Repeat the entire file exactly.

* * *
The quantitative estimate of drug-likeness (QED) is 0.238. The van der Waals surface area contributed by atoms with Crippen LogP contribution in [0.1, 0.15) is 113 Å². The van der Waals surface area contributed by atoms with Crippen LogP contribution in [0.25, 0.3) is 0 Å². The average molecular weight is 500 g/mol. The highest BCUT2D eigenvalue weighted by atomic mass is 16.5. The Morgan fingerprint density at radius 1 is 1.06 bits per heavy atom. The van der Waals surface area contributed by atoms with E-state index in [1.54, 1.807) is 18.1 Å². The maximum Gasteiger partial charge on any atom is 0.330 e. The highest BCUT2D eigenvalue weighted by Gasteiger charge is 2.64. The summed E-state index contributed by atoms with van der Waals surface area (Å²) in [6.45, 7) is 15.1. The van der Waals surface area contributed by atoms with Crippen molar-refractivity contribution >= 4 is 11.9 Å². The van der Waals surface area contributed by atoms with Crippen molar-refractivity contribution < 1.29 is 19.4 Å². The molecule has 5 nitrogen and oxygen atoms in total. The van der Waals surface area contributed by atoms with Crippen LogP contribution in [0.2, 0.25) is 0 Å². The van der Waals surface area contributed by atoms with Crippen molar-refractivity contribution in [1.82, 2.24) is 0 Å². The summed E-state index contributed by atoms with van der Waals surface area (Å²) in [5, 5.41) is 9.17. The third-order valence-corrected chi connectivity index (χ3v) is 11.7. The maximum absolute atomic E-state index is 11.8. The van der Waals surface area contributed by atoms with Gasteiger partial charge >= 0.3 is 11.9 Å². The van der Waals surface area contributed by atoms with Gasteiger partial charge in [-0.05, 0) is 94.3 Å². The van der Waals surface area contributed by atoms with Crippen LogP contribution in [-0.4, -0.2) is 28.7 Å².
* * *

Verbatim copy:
The quantitative estimate of drug-likeness (QED) is 0.238. The van der Waals surface area contributed by atoms with Crippen LogP contribution in [0.1, 0.15) is 113 Å². The van der Waals surface area contributed by atoms with Crippen LogP contribution in [0.25, 0.3) is 0 Å². The average molecular weight is 500 g/mol. The highest BCUT2D eigenvalue weighted by atomic mass is 16.5. The Morgan fingerprint density at radius 1 is 1.06 bits per heavy atom. The van der Waals surface area contributed by atoms with E-state index in [1.54, 1.807) is 18.1 Å². The maximum Gasteiger partial charge on any atom is 0.330 e. The highest BCUT2D eigenvalue weighted by Gasteiger charge is 2.64. The summed E-state index contributed by atoms with van der Waals surface area (Å²) in [6.45, 7) is 15.1. The van der Waals surface area contributed by atoms with Crippen molar-refractivity contribution >= 4 is 11.9 Å². The van der Waals surface area contributed by atoms with Crippen molar-refractivity contribution < 1.29 is 19.4 Å². The molecule has 5 nitrogen and oxygen atoms in total. The van der Waals surface area contributed by atoms with Crippen LogP contribution in [0.2, 0.25) is 0 Å². The van der Waals surface area contributed by atoms with Crippen molar-refractivity contribution in [1.82, 2.24) is 0 Å². The summed E-state index contributed by atoms with van der Waals surface area (Å²) in [5, 5.41) is 9.17. The third-order valence-corrected chi connectivity index (χ3v) is 11.7. The maximum absolute atomic E-state index is 11.8. The van der Waals surface area contributed by atoms with Gasteiger partial charge >= 0.3 is 11.9 Å². The van der Waals surface area contributed by atoms with Gasteiger partial charge in [-0.05, 0) is 94.3 Å². The van der Waals surface area contributed by atoms with Crippen LogP contribution in [-0.4, -0.2) is 28.7 Å².